Rio - Rio plunged into five days of hedonistic revelry Friday as the city's legendary carnival opened, with King Momo taking the keys of the city and declaring joy by decree.
Wilson Dias da Costa Neto, a smiling, moonfaced 27-year-old chosen as this year's Momo, arrived by limousine flanked by the carnival queen and two princesses to assume his festive reign.
“In the name of the prefecture and as the monarch of the world's largest street festival I decree joy,” Momo beamed.
Mayor Eduardo Paes joked as he passed him the keys: “I hope you'll be able to sort out the city center's problems with automobile traffic!”
In reality, within hours the city's streets will be so clogged with a gyrating mass of samba drummers and sequinned dancers that cars will for once be forced to take a back seat.
This year's festivities are set to be even more frenzied than usual as Brazil prepares to host the World Cup for a month from June 12.
A dozen samba schools will go compete Sunday and Monday in the Special Parade which will draw around 70,000 spectators to the city's fabled Sambadrome.
The schools, each comprising thousands of performers, will parade along the 700-meter (yard) Marqués de Sapucai avenue leading to the Sambadrome designed by celebrated Brazilian architect Oscar Niemeyer.
But countless street groups or 'blocos' will also participate in a tradition that goes back to the early 18th Century. They will be led by the Cordão da Bola Preta, Rio's oldest group founded in 1918 which will gather an estimated 1.8 million people.
Dozens of other blocos will parade in different parts of town Äincluding Sargento Pimenta (Sergeant Pepper), who will Monday pound out Beatles music to a samba beat.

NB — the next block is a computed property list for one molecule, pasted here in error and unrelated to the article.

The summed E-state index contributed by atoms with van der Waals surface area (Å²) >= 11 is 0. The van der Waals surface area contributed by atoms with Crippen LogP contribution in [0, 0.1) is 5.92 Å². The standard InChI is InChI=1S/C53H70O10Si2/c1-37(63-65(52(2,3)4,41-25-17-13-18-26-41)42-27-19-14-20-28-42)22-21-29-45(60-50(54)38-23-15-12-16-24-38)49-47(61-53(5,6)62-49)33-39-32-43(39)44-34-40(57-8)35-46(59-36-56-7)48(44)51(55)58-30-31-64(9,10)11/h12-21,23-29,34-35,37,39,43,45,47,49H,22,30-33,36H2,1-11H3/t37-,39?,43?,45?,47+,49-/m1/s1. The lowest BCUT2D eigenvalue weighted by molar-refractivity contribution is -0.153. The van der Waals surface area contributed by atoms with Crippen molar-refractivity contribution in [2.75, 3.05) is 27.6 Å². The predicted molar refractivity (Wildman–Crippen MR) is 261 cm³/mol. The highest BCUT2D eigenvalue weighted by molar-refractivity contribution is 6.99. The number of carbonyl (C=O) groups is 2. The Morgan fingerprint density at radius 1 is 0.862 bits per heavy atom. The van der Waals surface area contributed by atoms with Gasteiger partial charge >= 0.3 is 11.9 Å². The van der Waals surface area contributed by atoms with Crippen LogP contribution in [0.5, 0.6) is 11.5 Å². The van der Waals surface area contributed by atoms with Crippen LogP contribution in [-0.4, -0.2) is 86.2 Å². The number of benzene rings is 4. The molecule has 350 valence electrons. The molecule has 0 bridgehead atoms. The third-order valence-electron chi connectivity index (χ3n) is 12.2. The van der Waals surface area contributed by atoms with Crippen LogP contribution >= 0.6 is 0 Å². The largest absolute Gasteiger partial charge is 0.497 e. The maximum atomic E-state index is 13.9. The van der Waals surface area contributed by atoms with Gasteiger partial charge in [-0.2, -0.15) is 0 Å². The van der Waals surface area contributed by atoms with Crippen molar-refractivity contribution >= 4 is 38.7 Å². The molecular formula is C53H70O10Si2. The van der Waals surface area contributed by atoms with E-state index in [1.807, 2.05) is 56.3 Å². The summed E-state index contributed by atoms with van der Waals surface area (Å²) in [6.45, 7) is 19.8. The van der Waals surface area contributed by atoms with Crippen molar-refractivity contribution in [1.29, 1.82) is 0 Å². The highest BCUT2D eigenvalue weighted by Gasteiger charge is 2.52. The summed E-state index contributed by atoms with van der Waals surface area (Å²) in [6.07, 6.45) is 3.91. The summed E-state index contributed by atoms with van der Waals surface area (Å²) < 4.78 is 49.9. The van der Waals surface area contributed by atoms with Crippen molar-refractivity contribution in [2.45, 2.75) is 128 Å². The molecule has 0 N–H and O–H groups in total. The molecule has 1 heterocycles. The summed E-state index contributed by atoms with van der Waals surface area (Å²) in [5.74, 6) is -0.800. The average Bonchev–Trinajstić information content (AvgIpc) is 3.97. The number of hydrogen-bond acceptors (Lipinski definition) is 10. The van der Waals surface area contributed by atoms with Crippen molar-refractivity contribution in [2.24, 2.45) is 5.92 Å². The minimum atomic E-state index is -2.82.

Adding to the millions of local revelers, the city hall expects 918,000 tourists to throng the jam-packed streets Ä some two percent more than last year Ä with revenues forecast at around $400 million.
They will more than make up for those residents who pack their bags at this time of year to escape the constant din.
Sporadic public protests in recent months against political corruption and the multibillion cost of the World Cup have prompted police to step up security in the city, which will host seven World Cup matches, including the July 13 final.
Ahead of the official opening, Thursday evening saw the Ocupa Carnaval pressure group hold a spoof mini-carnival while the Banda da Rua do Mercado bloco held a topless march with actress Ana Paula Goncalves Nogueira, suitably unrobed, at its head.
Some in the Ocupa Carnaval group held aloft giant puppets representing city rulers, their pockets stuffed with money; others linked arms with the tentacles of a huge black model octopus representing the long reach of corrupt politicians.
“But tomorrow's carnival and that is sacred. There won't be protests Äit's a valve to let out the frustration with politics,” one local, Reinaldo Alves dos Santos, told AFP.
Throughout, the non-stop samba beat will propel the huge gyrating crowd along, each bloco's line of revelers extending for several hundred meters (yards) down the street, almost merging with neighboring groups.
By Sunday night, some four million people will have let their hair down and many will carry on through Tuesday's official close and beyond.
Rio is, however, by no means alone in its passion for carnival.
The northeastern city Salvador de Bahia, the cradle of Brazil's African heritage, also hosts huge blocos which since Wednesday have been parading in the paved streets of the city's historic old town Pelourinho.
Further north, Recife and neighboring Olinda host thousands of dancers performing the “frevo”, a rhythm inspired by martial arts-cum-dance capoeira, led by the “Galo de Madrugada” (morning cockerel) troupe.
Business hub Sao Paulo, while more staid than Rio, also has a sambadrome and will host its own parades on Saturday, including one honoring retired soccer world champion and all-time World Cup top scorer Ronaldo.
In Rio, football gets a further nod with the Imperatriz Leopoldinense samba school paying tribute to 1980s star Zico.